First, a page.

It sounds like a lot, but it is not really. For most young people, for example, if they have $30K or $50K invested in your company - that is probably their biggest asset. Comparing the cost of losing good people and replacing them with the value of those shares – this approach ends up being really good value in my experience. Obviously with the more senior people it requires more money, but then the returns are better again.

 

Also, we have always tried to ensure the valuation of the company is going up. If the valuation is increasing it all works beautifully. If the value goes down, the outcomes of this approach can also be negative. The main way we have done that is to focus on the valuation and make sure it is realistic.

 

It was fairly hard to raise money for tech companies about 15 years ago in Australia. The valuations we could get were not very good. We had staff who could see that in the long-term the company was going to work and they really wanted to have shares. So when we got the external valuation and offered it to staff members, who it looked attractive to, and they took shares. And then as a consequence it reduced our staff costing, increased retention and over time that went really well.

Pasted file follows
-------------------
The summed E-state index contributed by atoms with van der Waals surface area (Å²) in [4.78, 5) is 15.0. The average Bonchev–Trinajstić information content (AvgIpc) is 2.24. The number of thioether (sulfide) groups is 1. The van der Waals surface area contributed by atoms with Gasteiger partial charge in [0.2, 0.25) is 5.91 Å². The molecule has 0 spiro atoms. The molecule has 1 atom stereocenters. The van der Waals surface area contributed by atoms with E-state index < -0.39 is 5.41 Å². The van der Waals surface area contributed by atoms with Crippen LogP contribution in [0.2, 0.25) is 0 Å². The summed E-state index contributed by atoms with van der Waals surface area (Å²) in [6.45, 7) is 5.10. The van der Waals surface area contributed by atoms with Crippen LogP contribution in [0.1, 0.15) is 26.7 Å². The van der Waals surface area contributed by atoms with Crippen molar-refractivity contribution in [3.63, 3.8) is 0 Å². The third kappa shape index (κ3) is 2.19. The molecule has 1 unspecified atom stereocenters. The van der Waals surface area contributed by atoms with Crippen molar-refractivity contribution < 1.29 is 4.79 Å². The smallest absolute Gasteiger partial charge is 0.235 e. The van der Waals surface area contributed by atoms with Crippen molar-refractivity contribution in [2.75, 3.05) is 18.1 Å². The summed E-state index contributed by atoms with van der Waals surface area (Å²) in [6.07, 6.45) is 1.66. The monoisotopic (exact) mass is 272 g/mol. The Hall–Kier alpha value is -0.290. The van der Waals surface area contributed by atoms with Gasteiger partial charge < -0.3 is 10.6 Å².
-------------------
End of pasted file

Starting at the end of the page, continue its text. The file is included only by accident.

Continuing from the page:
It was a beautiful thing for the company, but also for the staff as many of them are millionaires out of shares these days.

 

If you are a smaller company, or a distressed company, you do have a lot more potential to grow the value of shares than a big company, because the ability of a big, successful company to double or triple the value of their shares is next to zero. And the ability of someone to come in, take shares, make a difference and create wealth through shares is very difficult. Whereas in a small company, it is quite common for a small company to double, triple or even quadruple share value over a number of years.  And if employees can get in there and experience that impact - starting off with $30K in shares and see it triple in value - that is a really positive experience for them, and also obviously for the shareholders.